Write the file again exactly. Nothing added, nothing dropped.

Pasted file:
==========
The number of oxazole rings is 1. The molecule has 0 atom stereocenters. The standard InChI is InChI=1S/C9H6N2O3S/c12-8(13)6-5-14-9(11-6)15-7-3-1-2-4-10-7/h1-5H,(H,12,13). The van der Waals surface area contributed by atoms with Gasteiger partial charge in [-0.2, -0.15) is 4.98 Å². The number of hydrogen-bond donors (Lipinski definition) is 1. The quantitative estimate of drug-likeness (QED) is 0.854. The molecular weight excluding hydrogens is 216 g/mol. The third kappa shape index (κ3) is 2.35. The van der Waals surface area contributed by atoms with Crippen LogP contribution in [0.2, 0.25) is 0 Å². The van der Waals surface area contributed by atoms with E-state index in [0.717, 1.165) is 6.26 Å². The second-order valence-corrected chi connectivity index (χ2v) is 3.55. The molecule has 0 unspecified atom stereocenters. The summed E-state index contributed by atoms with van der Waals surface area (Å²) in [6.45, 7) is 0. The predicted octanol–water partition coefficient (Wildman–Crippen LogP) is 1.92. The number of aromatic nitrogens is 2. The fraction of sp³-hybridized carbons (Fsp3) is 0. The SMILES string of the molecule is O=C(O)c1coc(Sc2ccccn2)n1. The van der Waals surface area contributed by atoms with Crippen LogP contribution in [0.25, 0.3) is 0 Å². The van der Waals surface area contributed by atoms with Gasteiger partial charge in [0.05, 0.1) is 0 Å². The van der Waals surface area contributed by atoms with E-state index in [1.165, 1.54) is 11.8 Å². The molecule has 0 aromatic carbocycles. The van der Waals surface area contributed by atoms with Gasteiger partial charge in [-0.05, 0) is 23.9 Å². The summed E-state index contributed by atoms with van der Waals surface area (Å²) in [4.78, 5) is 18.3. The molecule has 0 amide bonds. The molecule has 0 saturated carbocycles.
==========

The number of oxazole rings is 1. The molecule has 0 atom stereocenters. The standard InChI is InChI=1S/C9H6N2O3S/c12-8(13)6-5-14-9(11-6)15-7-3-1-2-4-10-7/h1-5H,(H,12,13). The van der Waals surface area contributed by atoms with Gasteiger partial charge in [-0.2, -0.15) is 4.98 Å². The number of hydrogen-bond donors (Lipinski definition) is 1. The quantitative estimate of drug-likeness (QED) is 0.854. The molecular weight excluding hydrogens is 216 g/mol. The third kappa shape index (κ3) is 2.35. The van der Waals surface area contributed by atoms with Crippen LogP contribution in [0.2, 0.25) is 0 Å². The van der Waals surface area contributed by atoms with E-state index in [0.717, 1.165) is 6.26 Å². The second-order valence-corrected chi connectivity index (χ2v) is 3.55. The molecule has 0 unspecified atom stereocenters. The summed E-state index contributed by atoms with van der Waals surface area (Å²) in [6.45, 7) is 0. The predicted octanol–water partition coefficient (Wildman–Crippen LogP) is 1.92. The number of aromatic nitrogens is 2. The fraction of sp³-hybridized carbons (Fsp3) is 0. The SMILES string of the molecule is O=C(O)c1coc(Sc2ccccn2)n1. The van der Waals surface area contributed by atoms with Crippen LogP contribution in [0.25, 0.3) is 0 Å². The van der Waals surface area contributed by atoms with Gasteiger partial charge in [0.05, 0.1) is 0 Å². The van der Waals surface area contributed by atoms with E-state index in [1.165, 1.54) is 11.8 Å². The molecule has 0 aromatic carbocycles. The van der Waals surface area contributed by atoms with Gasteiger partial charge in [-0.05, 0) is 23.9 Å². The summed E-state index contributed by atoms with van der Waals surface area (Å²) in [4.78, 5) is 18.3. The molecule has 0 amide bonds. The molecule has 0 saturated carbocycles.